SEC: Trading Bitcoin is just like trading anything else. We busted one guy running a Ponzi scheme with Bitcoins and the judge agreed that using Bitcoins didn't make it special.

        Conclusion of the Senate committee: no need for special Bitcoin legislation.

        All the US law enforcement action involving Bitcoins has been for doing routine crook stuff. Now, China is cracking down on Bitcoins, but they have exchange controls; you have to get permission to swap yuan for dollars or euros. The US has an open market in foreign currencies; you can swap dollars for yen without asking anyone's permission. There are reports to make to FinCen, but they just log the info.

        • by lgw (121541)

          This is really monumental IMO - not because of bitcoin per se, but because the government is finally realizing that if the law already covers X, you don't need new laws for X on the internet. It's about time,

    • It's a competing currency. The marketplace says "we have no faith in your dollars." Government says "so?" The marketplace says "we will replace the dollar." Government says "no."

      I just wonder how it took so long.

      There are a finite number of bit coins. You can only get more by getting them from other people. Let me guess - you're one of those gold standard people too, right? The dollar is in no danger of being replaced by bitcoin, as if such could ever happen. Shrem seems to have believed that he could act as an intermediary for transactions that he knew were in violation of US law and not be held responsible. He can test that assertion in a court of law. When bitcoin exchanges that don't have ties to Silk Roa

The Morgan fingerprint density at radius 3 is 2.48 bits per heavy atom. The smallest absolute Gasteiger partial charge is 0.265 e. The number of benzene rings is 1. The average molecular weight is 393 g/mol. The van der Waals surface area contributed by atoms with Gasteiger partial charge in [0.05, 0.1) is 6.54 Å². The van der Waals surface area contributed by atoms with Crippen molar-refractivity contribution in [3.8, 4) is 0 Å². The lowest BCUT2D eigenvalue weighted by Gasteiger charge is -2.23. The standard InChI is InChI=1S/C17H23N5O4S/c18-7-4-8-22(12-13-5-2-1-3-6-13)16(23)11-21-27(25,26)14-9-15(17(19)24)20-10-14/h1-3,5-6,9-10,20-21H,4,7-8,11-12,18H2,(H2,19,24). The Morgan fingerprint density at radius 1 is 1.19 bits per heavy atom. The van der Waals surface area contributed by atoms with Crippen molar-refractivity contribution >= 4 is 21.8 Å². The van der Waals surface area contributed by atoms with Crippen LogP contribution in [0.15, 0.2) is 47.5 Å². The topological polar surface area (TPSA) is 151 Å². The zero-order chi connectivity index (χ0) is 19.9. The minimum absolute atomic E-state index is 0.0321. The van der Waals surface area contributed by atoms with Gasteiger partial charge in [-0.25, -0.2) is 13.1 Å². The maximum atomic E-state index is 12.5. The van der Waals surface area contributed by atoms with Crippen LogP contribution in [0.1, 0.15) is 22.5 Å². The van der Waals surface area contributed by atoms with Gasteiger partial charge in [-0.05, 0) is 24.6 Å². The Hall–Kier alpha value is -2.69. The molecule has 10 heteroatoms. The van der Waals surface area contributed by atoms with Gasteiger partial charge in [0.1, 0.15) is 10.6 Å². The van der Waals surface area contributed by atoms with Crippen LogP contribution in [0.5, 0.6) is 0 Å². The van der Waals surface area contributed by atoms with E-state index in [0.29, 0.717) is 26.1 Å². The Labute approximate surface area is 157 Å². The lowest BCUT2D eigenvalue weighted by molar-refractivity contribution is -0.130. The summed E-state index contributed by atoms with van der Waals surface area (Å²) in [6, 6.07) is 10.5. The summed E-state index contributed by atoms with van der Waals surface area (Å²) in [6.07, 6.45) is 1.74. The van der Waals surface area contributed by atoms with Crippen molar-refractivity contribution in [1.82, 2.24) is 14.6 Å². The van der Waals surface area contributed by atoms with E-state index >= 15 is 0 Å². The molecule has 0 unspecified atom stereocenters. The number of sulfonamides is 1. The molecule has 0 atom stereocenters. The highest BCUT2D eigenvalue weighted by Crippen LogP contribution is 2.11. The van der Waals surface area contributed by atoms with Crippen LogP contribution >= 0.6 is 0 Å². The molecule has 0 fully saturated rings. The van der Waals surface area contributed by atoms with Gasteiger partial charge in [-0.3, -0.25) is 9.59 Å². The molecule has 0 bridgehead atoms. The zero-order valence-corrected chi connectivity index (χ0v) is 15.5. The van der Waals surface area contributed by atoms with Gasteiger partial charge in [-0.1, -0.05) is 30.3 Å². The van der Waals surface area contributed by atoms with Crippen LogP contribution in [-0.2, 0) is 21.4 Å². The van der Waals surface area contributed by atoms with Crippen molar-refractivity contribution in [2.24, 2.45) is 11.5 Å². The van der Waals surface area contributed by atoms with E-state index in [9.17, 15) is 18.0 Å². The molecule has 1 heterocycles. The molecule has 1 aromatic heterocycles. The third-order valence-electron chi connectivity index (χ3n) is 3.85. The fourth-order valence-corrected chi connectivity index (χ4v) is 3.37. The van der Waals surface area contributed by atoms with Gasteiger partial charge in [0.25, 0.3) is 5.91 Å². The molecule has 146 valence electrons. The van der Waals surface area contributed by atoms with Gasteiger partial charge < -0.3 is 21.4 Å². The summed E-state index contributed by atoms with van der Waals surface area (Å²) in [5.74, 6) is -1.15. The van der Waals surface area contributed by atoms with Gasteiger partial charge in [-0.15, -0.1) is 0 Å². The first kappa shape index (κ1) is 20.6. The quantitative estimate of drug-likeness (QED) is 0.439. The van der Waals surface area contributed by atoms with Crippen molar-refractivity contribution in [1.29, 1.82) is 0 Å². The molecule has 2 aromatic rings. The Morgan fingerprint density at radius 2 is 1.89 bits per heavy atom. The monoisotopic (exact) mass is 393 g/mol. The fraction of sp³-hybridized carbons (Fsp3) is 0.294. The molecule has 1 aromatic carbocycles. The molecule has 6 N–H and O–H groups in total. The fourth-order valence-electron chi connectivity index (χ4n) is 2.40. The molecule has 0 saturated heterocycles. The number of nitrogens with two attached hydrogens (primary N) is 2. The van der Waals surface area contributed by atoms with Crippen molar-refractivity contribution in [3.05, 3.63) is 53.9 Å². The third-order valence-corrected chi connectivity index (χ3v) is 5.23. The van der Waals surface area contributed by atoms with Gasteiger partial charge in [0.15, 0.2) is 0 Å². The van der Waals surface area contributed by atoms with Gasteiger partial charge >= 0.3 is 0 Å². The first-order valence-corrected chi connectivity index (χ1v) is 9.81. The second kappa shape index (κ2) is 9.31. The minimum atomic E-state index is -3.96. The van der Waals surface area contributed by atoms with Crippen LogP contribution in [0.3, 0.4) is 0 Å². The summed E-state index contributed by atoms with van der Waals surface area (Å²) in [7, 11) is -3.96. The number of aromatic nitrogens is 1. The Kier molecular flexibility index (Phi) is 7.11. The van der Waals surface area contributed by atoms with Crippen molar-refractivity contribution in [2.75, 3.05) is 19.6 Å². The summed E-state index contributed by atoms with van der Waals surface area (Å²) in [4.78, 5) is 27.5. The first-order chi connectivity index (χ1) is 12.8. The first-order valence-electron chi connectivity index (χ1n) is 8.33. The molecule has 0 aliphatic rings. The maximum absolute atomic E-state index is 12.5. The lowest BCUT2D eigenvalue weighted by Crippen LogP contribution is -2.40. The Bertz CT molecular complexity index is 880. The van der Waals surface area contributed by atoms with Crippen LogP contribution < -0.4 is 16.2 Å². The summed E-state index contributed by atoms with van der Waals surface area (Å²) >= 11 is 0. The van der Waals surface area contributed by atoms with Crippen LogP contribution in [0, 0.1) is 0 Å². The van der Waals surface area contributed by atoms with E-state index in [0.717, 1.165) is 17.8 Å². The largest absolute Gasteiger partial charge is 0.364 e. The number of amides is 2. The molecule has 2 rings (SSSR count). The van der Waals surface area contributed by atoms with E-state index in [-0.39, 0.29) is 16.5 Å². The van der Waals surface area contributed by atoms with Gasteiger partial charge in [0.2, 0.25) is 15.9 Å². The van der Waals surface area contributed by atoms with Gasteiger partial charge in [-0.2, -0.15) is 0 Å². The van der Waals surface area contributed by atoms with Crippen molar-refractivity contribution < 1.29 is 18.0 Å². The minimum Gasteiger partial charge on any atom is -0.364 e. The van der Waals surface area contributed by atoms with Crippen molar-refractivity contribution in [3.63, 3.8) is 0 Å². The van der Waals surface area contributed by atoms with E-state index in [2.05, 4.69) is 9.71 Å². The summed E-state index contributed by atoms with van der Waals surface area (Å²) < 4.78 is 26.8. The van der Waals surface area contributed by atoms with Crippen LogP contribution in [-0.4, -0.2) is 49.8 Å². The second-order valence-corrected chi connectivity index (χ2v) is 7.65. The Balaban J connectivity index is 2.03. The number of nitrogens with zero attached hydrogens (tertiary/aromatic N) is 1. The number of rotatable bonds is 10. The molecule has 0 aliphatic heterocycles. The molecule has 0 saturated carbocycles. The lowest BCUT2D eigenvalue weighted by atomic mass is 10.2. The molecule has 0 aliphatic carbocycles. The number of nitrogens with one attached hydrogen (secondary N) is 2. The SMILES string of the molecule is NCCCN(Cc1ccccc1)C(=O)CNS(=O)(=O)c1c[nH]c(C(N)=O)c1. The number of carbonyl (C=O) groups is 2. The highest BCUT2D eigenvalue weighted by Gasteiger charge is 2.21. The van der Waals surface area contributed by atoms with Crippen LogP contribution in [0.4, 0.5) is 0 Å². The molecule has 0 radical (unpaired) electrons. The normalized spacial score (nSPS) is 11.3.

• Currently you can still mine bitcoins (i.e. get them but not from other people). But it doesn't really matter if there is a finite number of gold or bitcoins or dollars, as long as it has enough granularity to facilitate small transfers, and seeing as how you can divide a bitcoin in to 100,000,000 bitcents, I think it's fine.
        • by lgw (121541)

          Some people think bitcoin is deflationary because there is a cap to the supply. That's naive of course - the money supply has little to do with the amount of physical currency, and everything to do with fractional reserve banking. But then, people make the same mistake about gold. For bitcoin to "go mainstream" there would need to be BTC-denominated savings accounts and CDs, meaning fractional reserve banking would be happening (well, 0-reserve banking would be happening, but USD is the same way).